WHILE Mabey Bridge has been providing modular panel bridging for decades, the industry is only now beginning to really harness the benefits of modular construction. That’s the view of Mabey Bridge head of engineering, Nick Iannetta.
Based in Lydney, Gloucester, Mabey Bridge has supplied over 500 kilometres of steel bridges to 142 countries on five continents. The firm provides solutions for a range of industries including construction, oil and gas, extractive, military and disaster relief projects.
“I think industry in general is just starting to harness the benefits of modular construction,” said Nick. “Clients are now starting to change their way of thinking. Only a few years ago you had a lot of clients that would ask for a bridge to be designed to suit a particular gap; what we’re now getting them to think about is adjusting the gap to suit an off-the-shelf bridge solution.”
Nick explained that modular bridging could offer “low cost, quick speed and quick turnaround” compared to a bespoke “one-off” bridge solution.
“There’s little more than looking up a table to see what sort of truss configuration you need of a particular span load, so you cut out all the design costs. You’ll be talking somewhere in the region of 30% cheaper cost, compared to bespoke solution.”
He continued, “Both bridges will still require site enabling, they’ll still require ground preparation and substructure construction, so (the client) might as well do those works to suit a bridge that is designed and available now, as opposed to a bespoke solution, which requires that design, steel procurement, and fabrication as part of the delivery process.”
A recent Scottish project for a two-stand bridge at a hydropower plant presented several challenges for the firm. Nick said, “It was a tight site and very remote access. You couldn’t get a big crane down there and there wasn’t much land take to actually launch the structure in our conventional manner.
“You like to build the bridge behind one of the abutments and then roll it out into place, and there was no way to do that, so we ended up rather cunningly doing a combination of both. We looked at doing some of the bridge with a lightweight nose so we could lift it in with a smaller crane, onto the pier and on one of the abutments and move that in place.”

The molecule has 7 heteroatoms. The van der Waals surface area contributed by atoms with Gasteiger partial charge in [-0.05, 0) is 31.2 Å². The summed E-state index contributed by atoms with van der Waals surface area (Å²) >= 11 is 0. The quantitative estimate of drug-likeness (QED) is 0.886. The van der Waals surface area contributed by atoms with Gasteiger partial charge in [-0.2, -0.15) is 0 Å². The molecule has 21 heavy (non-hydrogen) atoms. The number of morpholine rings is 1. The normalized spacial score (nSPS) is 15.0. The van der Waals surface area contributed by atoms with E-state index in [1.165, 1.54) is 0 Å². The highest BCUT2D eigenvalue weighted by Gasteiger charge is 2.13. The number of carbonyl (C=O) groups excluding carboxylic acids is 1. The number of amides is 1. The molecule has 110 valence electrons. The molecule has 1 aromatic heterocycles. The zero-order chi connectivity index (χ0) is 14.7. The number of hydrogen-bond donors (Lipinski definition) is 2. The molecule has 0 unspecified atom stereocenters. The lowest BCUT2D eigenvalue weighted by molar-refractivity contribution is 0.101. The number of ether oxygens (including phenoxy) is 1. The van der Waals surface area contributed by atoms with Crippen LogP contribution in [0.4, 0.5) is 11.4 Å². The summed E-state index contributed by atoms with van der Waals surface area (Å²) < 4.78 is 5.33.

The client on this project was particularly concerned about the aesthetics of the site. To allay these concerns, the team at Mabey Bridge utilised BIM and VR to create a virtual bridge.
“We actually got some site pictures, we then laid some 3D models of the actual bridge onto that and were able to create a virtual reality world where the client could both look at the bridge from whatever angle they wanted, to see how it would look, and they could also, in virtual reality, walk along it,” Nick explained.
“That worked really well and one of the probably lesser-known benefits of pre-engineered modular bridging is that for virtual reality, because we’re using the existing CAD blocks to build the model, it took a matter of hours to create a whole virtual reality.”
The challenges presented on this project are typical of many that crop up on rural projects in Scotland. Speaking on the efficiencies modular construction can provide, Nick said, “The beauty about modular steel bridges is we do all the fabrication and the difficult work in controlled environments, so the less operations you have to do onsite, the safer your project becomes. Also, when you’re building in remote locations, you want to know that the components are going to fit together when they arrive onsite.
“Also, versatility and buildability; you want a vehicle to deliver the components to site piece small if needs be, you also want to be able to erect it without any large cranage, so again, where you’ve got these remote and difficult access sites with little space, these modular bridges are an absolute necessity.
“Durability is another factor. If you’ve got a bridge in a remote location then the less frequently you need to inspect and maintain it, the better.”
Nick added, “It’s something that we’ve been doing for many years and the Scottish market has been particularly good to us. We do work with the Forestry Commission and other clients and local authorities and it’s a relationship that we’re happy to continue with.”